The general principles which should apply to any sovereign debt restructuring are the following:

  • Transparency and availability of information
  • Dialogue and cooperation between creditors and debtors
  • Good faith negotiations: “Good faith is crucial. There is a tendency to lead bilateral discussions with separate bondholders. But it is childish because people talk to each-other and understand what is happening. This makes the process only more complicated. It's better to sit around the table altogether.” (Jean Lemierre, Advisor to the Chairman, BNP Paribas)
  • Inter-creditor equity

On the merits, solutions must address not only debt sustainability, but also long-term economic growth and international financial stability.


Timing of sovereign debt restructurings

Negotiations must get two sorts of timing right:

  • First, it is hard for the kick-off for sovereign debt restructurings to intervene timely, as the necessity for restructuring is not always obvious and subject to market perception. Ramon Fernandez says – “It is and it will remain difficult to establish in a clear-cut way the necessity of debt restructuring and its optimal timing.” Because market perception of the necessity fluctuates.” Jean Lemierre, Advisor to the Chairman of BNP Paribas seems to agree on this point: “I am extremely surprised by the level of information that is given before the difficulties.”. On the other hand, his talk implies that people tend to ignore the necessity for sovereign debt restructurings: “From time to time, the market doesn't give the exact risk.” and “We should not act with a herd instinct and we should not be led only by the upper end yield on the bond but the real risk.”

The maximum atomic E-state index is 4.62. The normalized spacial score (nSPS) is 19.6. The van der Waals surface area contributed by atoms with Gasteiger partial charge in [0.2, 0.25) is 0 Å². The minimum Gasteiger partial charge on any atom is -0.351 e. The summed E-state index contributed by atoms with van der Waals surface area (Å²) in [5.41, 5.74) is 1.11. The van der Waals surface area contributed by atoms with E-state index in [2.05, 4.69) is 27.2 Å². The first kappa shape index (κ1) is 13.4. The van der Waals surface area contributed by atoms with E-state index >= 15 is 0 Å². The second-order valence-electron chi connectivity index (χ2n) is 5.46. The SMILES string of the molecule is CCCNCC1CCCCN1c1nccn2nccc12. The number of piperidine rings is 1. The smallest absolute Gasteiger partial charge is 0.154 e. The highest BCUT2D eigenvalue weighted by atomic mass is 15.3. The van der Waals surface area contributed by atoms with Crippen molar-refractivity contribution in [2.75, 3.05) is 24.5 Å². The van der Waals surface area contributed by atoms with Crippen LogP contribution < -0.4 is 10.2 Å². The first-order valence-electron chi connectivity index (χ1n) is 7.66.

• Second, negotiations are complex and require a lot of time. “Negotiations can take time and need to take time in order to go to a good solution, in good faith, and in a cooperative way.” (Ramon Fernandez, Director General for Treasury and Economic Policy in France and Chairman of the Paris Club) / “It [the Greek debt restructuring] was extremely difficult. It took time – a lot of nights – this is part of the game, but it was well managed.” (Jean Lemierre, Advisor to the Chairman, BNP Paribas)


Sovereign debt restructurings data

 
Bart Oosterveld

Bart Oosterveld, (Managing Director, Head of Sovereign Risk Group, Moody’s Investors Service) summarizes some Moody’s research about sovereign debt restructurings:

  • A high debt/GDP ratio is neither necessary nor sufficient for a [sovereign debt] default to occur.”
  • Sovereigns that default are likely to do that again.”
  • Final losses to investors [in sovereign debt restructurings] are widely distributed. The range is 5 % to 95 %, the average is 50 %.”
  • Maturity extensions are the preferred tool [in sovereign debt restructurings], followed by a reduction in the coupon. Hardly ever is there a normal haircut on the debt.”
  • Holdout problems are not so relevant as the current public debate suggests. According to Moody's research, the Argentina case is the only really relevant case here.


Resource:

  • www.iif.com